May 09, 2024

How War Has Affected Chernobyl Zone


How War Has Affected Chernobyl Zone
The entrance to the Chernobyl Nuclear Power Plant.  Clay Gilliland, CC BY-SA 2.0 , via Wikimedia Commons

The delicate ecosystem of the Chernobyl Exclusion Zone has been been drastically harmed by Russian occupation. 

Much damage was done to the region in the first months of Russia's invasion, from February 24 to April 2, 2022, during Russia's offensive on Kyiv. Russian troops not only looted and destroyed parts of the Chernobyl Nuclear Power Plant itself; their convoys likely tracked an unknown amount of radiation from the soil of the Exclusion Zone outside of the protected area. 

The occupation has had consequences for all aspects of life and work that were taking place within the Exclusion Zone: scientists can no longer safely access many areas of the Zone to collect data, and environmentalists, who have been working for decades to restore the nature of the area, report a substantial increase in pollution and deforestation where the Russian convoys were located. The Zone also used to host a bustling tourism industry, with 250,000 visitors in the five years before the war. Now much of the infrastructure for tourist centers has been destroyed.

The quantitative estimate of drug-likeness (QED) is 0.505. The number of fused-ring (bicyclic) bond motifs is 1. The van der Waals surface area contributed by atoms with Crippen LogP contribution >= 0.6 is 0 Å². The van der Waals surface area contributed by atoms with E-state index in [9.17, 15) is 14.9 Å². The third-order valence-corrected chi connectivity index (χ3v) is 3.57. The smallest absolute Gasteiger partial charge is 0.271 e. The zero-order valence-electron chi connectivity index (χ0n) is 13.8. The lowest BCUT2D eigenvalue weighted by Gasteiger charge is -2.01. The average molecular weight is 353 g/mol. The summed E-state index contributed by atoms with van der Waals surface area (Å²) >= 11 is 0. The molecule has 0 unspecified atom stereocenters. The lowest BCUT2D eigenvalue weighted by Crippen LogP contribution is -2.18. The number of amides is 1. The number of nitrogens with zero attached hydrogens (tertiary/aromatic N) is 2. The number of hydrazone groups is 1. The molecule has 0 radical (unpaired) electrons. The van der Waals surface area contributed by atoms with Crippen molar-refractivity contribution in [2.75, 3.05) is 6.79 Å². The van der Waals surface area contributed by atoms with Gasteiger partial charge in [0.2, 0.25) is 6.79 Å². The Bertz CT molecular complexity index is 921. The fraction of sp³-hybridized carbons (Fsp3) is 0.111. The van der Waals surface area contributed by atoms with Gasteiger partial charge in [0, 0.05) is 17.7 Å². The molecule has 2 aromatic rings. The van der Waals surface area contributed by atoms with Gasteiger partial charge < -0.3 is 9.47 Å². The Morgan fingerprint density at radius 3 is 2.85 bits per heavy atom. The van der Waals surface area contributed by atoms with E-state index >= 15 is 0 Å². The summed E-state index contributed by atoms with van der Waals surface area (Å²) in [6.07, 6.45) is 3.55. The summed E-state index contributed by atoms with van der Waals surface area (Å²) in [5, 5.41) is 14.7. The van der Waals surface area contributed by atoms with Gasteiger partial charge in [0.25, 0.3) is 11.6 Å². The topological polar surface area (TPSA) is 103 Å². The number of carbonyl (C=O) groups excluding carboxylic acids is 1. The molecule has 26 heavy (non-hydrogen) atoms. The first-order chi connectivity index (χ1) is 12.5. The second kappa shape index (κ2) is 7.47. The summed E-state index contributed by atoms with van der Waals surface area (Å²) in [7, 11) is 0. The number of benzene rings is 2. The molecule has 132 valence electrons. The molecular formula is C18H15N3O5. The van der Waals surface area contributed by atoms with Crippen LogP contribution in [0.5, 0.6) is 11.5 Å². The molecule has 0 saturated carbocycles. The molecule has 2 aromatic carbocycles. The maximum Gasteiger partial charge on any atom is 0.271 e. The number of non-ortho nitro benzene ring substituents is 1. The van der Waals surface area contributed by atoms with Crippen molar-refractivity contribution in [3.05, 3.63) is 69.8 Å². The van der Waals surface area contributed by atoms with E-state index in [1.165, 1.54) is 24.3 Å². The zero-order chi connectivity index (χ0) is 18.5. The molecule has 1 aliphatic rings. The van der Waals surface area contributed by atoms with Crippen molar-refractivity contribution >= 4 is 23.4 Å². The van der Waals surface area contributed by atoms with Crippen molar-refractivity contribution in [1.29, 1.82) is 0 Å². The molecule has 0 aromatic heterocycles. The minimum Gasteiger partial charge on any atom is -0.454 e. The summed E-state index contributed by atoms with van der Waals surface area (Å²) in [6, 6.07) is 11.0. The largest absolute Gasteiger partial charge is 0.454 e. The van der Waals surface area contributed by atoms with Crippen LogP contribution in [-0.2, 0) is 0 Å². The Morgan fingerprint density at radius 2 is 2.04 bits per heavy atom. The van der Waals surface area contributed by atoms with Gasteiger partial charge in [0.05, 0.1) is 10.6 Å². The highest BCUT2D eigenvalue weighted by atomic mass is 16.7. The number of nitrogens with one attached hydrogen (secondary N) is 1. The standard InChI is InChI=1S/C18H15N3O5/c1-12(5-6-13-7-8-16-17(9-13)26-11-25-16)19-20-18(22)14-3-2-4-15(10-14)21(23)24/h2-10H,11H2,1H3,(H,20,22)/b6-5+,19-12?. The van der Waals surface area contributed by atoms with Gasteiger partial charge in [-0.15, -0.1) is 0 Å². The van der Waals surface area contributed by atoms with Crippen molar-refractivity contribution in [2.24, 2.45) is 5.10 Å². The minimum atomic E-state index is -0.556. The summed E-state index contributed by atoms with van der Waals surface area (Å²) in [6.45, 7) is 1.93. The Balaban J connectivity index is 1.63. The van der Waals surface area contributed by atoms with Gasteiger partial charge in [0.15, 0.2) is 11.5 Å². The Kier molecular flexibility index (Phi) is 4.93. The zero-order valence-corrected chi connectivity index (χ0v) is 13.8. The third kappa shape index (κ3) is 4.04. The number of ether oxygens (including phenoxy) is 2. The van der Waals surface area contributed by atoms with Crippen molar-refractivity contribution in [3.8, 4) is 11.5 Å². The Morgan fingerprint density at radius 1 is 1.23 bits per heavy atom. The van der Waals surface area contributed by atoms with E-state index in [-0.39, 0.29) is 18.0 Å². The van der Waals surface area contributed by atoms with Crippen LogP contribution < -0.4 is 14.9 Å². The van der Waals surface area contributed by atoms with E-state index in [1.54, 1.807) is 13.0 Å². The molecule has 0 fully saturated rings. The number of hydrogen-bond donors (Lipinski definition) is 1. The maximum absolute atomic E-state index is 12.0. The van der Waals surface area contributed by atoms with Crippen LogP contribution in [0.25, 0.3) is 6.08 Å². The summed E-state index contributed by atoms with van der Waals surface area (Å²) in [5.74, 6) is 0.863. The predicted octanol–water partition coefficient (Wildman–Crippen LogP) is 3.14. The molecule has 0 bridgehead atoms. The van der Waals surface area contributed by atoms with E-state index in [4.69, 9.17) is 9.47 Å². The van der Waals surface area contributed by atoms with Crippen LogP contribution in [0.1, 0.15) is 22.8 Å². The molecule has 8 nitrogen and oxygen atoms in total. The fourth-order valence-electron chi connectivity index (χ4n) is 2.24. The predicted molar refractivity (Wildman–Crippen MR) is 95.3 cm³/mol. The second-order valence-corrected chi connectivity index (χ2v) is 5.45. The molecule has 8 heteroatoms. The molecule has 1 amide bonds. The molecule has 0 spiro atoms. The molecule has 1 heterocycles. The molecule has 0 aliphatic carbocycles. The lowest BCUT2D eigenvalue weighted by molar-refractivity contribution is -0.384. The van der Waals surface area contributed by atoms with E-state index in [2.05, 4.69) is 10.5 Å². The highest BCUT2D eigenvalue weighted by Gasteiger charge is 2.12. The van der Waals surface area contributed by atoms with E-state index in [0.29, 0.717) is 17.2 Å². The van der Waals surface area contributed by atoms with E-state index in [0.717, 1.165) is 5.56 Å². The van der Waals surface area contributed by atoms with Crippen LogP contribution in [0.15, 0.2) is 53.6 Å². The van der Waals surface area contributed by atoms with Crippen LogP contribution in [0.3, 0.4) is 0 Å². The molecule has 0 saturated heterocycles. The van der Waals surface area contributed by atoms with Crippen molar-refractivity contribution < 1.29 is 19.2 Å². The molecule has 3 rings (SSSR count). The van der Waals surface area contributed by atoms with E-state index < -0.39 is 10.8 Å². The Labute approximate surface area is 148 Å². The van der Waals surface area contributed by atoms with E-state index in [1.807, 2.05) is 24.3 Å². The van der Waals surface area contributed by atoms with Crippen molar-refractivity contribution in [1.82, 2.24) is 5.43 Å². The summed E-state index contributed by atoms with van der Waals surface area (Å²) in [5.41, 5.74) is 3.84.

“The Russians plundered all the checkpoints, as well as the monitoring centers of the Exclusion Zone, laboratories, and everywhere else where there was some kind of equipment,” said Vladimir Verbitsky, a Zone engineer, in an interview with BBC Ukraine. Witnesses reported seeing Russian military personnel looting even in the most radioactive parts of the Zone. 

While this damage has set back the process of restoring the Zone to its state before the nuclear disaster in 1985, the population of the area remains dedicated to the idea of turning the Exclusion Zone into a "Renaissance Zone."

 

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